Have Stimulus, Will Spend

The $600 stimulus checks that arrived in Americans’ bank accounts at the start of the year made for a resounding boom in shopping in January — and offered reasons for optimism about how the rest of 2021 will shape up for the retail industry. 

The Commerce Department reported Wednesday that retail sales advanced 5.3% in January from December, a surge that far exceeded analysts’ expectations. Sales rose from a month earlier in virtually every category, including a 12% increase at home and furniture stores and a 2.4% rise at food and beverage sellers. Even beleaguered clothing chains recorded a 5% sales increase from December. 

Have Stimulus, Will Spend

There were earlier hints that consumers were out in force with the checks they received as part of a federal coronavirus relief package. In a late January earnings call, McDonald’s Corp. executives noted their strong U.S. comparable sales growth so far that month appeared to be boosted by the receipt of checks. The CEO of TGI Fridays told Bloomberg News’s Leslie Patton in January that the restaurant chain was doing “much, much better” since the stimulus payments started being distributed.

This widespread surge in sales is likely to raise expectations for retail earnings season, which effectively kicks off Thursday when industry titan Walmart Inc. reports its fourth-quarter results. Retailers tend to structure their fiscal calendars so that the quarter covers the period from November through January, so last month's spending bonanza could result in some pleasant surprises for investors. At the same time, if any big chain reports a muted January, these Commerce Department figures make it very hard to chalk it up to the macro environment.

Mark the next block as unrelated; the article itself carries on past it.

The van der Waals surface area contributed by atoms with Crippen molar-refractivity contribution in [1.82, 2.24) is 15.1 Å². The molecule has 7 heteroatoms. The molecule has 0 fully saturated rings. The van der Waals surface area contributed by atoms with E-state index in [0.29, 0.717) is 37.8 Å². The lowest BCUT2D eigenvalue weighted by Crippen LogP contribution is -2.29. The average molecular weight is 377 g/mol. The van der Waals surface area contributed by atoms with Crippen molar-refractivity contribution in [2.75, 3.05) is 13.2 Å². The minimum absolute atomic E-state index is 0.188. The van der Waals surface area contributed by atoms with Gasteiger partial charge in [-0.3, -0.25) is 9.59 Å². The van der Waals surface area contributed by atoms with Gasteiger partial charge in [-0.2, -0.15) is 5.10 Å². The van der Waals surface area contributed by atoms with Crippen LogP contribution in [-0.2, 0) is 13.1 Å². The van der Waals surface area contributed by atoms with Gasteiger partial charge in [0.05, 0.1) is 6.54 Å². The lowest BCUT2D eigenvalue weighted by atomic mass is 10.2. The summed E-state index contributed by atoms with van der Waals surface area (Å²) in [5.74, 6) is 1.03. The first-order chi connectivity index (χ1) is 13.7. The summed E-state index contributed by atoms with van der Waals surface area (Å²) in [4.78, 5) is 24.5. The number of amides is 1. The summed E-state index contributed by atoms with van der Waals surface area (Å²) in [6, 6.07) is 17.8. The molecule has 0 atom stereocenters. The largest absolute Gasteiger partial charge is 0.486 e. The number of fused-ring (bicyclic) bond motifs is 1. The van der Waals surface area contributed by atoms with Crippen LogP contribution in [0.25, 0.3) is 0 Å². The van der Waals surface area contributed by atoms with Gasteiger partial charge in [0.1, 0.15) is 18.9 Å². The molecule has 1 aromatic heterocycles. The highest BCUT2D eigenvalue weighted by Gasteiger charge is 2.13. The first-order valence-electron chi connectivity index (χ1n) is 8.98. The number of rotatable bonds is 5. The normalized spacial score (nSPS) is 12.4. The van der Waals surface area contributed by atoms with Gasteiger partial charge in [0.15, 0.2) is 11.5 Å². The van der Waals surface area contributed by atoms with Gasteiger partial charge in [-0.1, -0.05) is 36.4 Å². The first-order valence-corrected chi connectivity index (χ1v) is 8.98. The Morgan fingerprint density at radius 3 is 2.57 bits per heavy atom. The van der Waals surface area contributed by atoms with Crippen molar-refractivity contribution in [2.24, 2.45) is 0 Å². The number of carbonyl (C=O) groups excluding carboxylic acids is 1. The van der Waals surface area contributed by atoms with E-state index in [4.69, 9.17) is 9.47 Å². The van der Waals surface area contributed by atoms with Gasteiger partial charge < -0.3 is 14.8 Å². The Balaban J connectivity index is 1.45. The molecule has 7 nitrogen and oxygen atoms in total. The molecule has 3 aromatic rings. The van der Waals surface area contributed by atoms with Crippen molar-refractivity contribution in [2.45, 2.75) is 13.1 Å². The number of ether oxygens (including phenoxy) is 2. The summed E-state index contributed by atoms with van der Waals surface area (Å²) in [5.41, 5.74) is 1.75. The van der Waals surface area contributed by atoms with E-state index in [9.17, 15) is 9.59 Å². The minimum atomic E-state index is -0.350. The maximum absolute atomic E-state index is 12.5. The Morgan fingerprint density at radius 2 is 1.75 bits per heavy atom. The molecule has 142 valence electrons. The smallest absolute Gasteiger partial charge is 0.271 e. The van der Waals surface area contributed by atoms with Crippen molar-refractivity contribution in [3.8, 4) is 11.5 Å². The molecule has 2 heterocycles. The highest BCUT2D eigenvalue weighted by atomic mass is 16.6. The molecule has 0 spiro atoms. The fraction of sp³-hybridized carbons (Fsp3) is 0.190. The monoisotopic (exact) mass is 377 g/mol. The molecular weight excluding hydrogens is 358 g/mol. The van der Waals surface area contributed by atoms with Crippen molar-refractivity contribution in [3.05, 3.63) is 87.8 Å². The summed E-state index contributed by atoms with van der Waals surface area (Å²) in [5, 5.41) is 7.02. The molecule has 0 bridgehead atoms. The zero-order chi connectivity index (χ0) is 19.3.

The way consumers behaved when armed with the $600 checks is instructive for thinking about how the rest of retailers’ 2021 should unspool. It appears likely that Congress will pass a fresh pandemic aid package soon that includes a new round of even larger stimulus payments. The report offers encouragement that shoppers will not simply use the next batch of checks to pad their savings or pay down debt — they will again use them to buy things that make pandemic living more bearable. 

Of course, retailers will have a harder time claiming a piece of those stimulus dollars as the year progresses. Vaccines are being distributed more widely and U.S. Covid-19 cases have declined significantly from their peak, factors that are likely to make some consumers comfortable again about travel, movie theaters and other experiential spending. As spring weather arrives, outdoor restaurant meals will gain more appeal. But that doesn’t meant stay-at-home spending is going to dry up anytime soon. Major League Baseball, for example, said allowing fans at games in 2021 is going to be an “evolving process,” an example of how the resumption of this kind of event-based spending is going to be gradual. School re-openings have been fitful and patchy, and Covid-19 vaccines are not yet approved for children and likely won’t be for a while. Those unknowns may make it difficult for many households to return to pre-pandemic mobility and shopping patterns anytime soon. 

All of that indicates the shift back toward experience-related spending is not going to be like flipping a switch; it’s going to happen slowly. And as long as consumers are receiving government aid and stuck with some degree of at-home living, retailers across a wide range of product categories can find a way to benefit.

This column does not necessarily reflect the opinion of the editorial board or Bloomberg LP and its owners.

Sarah Halzack is a Bloomberg Opinion columnist covering the consumer and retail industries. She was previously a national retail reporter for the Washington Post.

©2021 Bloomberg L.P.

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